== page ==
Kayastha (also referred to as Kayasth or Kayeth) is a caste or community of Hindus originating in India. Kayasthas are considered as the literate scribe caste, the caste's traditional role being record-keepers, writers and administrators of the state, and are mentioned in the Smritis as royal officials engaged in writing state documents, maintaining public accounts and entrusted with highly responsible official roles. Kayasthas have historically occupied the highest government offices, serving as ministers and advisors during early medieval Indian kingdoms and the Mughal Empire, and holding important administrative positions during the British Raj.
In modern times, Kayasthas have attained success in politics, as well as in the arts and various professional fields.
According to the Hindu scriptures known as the Puranas, Kayasthas are descended from Chitragupta Maharaj, the deity responsible for recording the deeds of humanity, upholding the rule of law, and judging whether human beings go to heaven or hell upon death.
Brahmanical religious texts refer to them as a caste of scribes, recruited in the beginning from the Brahmin, Kshatriya and Vaishya castes, but eventually formed distinct subcastes in northern and western India. Kayasthas have therefore also been mentioned as a "mixed caste", combining Brahman-Sudra (lower caste) and sometimes Kshatriya as well.
In parallel, in eastern India, Bengali Kayasthas are believed to have similarly evolved from a class of officials into a caste between the 5th/6th century AD and 11th/12th century AD, thought to be originally composed of putative Kshatriyas and mostly Brahmins, the missing trait being well-developed subcaste communities. According to Tej Ram Sharma, an Indian historian, the Kayasthas of Bengal had not yet developed into a distinct caste during the reign of the Gupta Empire, although the office of the Kayasthas (scribes) had been instituted before the beginning of the period, as evidenced from the contemporary Smritis. Mr. Sharma further states:
"Noticing brahmanic names with a large number of modern Bengali Kayastha cognomens in several early epigraphs discovered in Bengal, some scholars have suggested that there is a considerable brahmana element in the present day Kayastha community of Bengal. Originally the professions of Kayastha (scribe) and Vaidya (physician) were not restricted and could be followed by people of different varnas including the brahmanas. So there is every probability that a number of brahmana families were mixed up with members of other varnas in forming the present Kayastha and Vaidya communities of Bengal."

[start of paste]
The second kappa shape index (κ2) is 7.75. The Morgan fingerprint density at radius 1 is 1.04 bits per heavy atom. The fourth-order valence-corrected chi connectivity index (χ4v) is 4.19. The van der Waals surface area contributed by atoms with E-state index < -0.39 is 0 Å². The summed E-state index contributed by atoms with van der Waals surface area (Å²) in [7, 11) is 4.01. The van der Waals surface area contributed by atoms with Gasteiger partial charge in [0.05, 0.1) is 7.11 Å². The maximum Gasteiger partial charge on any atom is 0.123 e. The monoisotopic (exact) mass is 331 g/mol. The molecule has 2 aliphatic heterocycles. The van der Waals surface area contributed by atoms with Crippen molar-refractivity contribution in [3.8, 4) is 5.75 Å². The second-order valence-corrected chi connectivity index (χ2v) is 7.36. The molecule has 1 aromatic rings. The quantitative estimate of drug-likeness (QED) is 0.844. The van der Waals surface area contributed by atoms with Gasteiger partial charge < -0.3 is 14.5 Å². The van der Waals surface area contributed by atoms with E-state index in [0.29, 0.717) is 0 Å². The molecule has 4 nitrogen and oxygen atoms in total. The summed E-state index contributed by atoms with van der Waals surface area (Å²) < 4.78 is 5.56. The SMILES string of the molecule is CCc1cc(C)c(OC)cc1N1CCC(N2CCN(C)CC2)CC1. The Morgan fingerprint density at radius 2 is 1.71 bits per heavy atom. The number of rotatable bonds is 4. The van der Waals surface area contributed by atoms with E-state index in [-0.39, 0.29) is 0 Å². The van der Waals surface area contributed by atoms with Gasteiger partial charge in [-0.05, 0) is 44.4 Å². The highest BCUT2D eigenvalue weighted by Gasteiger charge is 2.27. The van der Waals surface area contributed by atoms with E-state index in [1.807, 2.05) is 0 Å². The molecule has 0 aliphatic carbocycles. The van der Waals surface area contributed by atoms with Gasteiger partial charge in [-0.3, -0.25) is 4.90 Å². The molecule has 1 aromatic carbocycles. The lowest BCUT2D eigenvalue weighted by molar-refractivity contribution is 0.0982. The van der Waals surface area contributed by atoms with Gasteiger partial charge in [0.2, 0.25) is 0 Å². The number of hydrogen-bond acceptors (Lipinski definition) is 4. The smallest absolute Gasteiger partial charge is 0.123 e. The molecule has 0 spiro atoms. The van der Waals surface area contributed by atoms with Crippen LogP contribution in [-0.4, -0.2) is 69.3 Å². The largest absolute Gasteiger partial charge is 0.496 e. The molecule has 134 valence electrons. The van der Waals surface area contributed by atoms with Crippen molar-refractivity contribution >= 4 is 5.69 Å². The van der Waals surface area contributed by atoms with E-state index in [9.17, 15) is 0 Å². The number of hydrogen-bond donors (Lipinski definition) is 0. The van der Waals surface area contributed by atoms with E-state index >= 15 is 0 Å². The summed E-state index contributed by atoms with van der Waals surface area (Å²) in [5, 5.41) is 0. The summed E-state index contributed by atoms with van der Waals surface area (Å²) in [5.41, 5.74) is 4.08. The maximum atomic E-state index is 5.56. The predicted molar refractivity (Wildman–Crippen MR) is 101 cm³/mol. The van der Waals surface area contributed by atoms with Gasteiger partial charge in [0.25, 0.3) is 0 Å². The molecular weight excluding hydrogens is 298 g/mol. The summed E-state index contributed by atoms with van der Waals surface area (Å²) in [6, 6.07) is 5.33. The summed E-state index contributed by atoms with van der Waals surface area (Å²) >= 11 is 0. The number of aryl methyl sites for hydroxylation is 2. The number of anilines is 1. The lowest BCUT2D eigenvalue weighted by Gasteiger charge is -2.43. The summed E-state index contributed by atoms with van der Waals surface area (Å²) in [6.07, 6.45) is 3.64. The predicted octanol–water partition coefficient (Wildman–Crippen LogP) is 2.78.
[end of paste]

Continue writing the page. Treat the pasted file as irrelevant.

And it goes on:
The exact varna status of Kayasthas has been a subject of debate. According to multiple accounts, they are a literate and educated class of Kshatriyas, and have been referred to as a twice-born caste "whose claims to Kshatriya status need not be caviled at." Other sources rank Kayasthas higher than Kshatriyas (but below Brahmins). Some Kayasthas have claimed Brahmin status, though this has been challenged by other Brahmin groups.
During the British Raj, British courts classified Kayasthas as Shudras, based largely upon the theories of Herbert Hope Risley. However, the Kayasthas of Bengal, Bombay and the United Provinces repeatedly challenged this classification, producing a flood of books, pamphlets, family histories and journals to support their position of holding Kshatriya status.
Brahmanical religious texts refer to Kayasthas as a caste responsible for writing secular documents and maintaining records from the 7th century AD onward.
According to the historical chronicle known as the Rajatarangini ("River of Kings"), written by Kalhana in the 12th century AD, Kayasthas served as prime ministers and treasury officials under several Kashmiri kings.
Prior to the 13th century AD, during the rule of Hindu kings, Kayasthas dominated public service and had a near-monopoly on appointments to government positions.
In Bengal, during the reign of the Gupta Empire beginning in the 4th century AD, when systematic and large-scale colonization by Aryan Kayasthas and Brahmins first took place, Kayasthas were brought over by the Guptas to help manage the affairs of state.
One of the most notable Kayasthas of the Mughal period was Raja Todar Mal, Emperor Akbar's finance minister and one of the court's nine Navaratnas, who is credited with establishing the Mughal revenue system. He also translated the Bhagavata Purana from Sanskrit into Persian.
In Bengal, Kayasthas served as governors, prime ministers and treasury officials under Mughal rule.
During the British Raj, Kayasthas continued to proliferate in public administration, qualifying for the highest executive and judicial offices open to Indians.
Bengali Kayasthas took on the role occupied by merchant castes in other parts of India and profited from business contacts with the British. In 1911, for example, Kayasthas and Brahmins owned 40% of all the Indian-owned mills, mines and factories in Bengal.
Some of the significant figures of the Indian independence movement were Kayasthas, including the spiritual leaders Swami Vivekananda and Sri Aurobindo, and the revolutionary leader Subhas Chandra Bose.
Today, there are an estimated 800,000 Kayasthas in India, mostly engaged in professional fields such as law, business, engineering and medicine. Kayasthas that have risen to prominence since independence include the country's first president, Rajendra Prasad, and its second prime minister, Lal Bahadur Shastri.
Kayasthas are considered a Forward Caste, as they do not qualify for any of the reservation benefits alloted to Scheduled Castes, Scheduled Tribes and Other Backward Classes that are administered by the Government of India.
Some noteworthy people of the Kayastha caste of India
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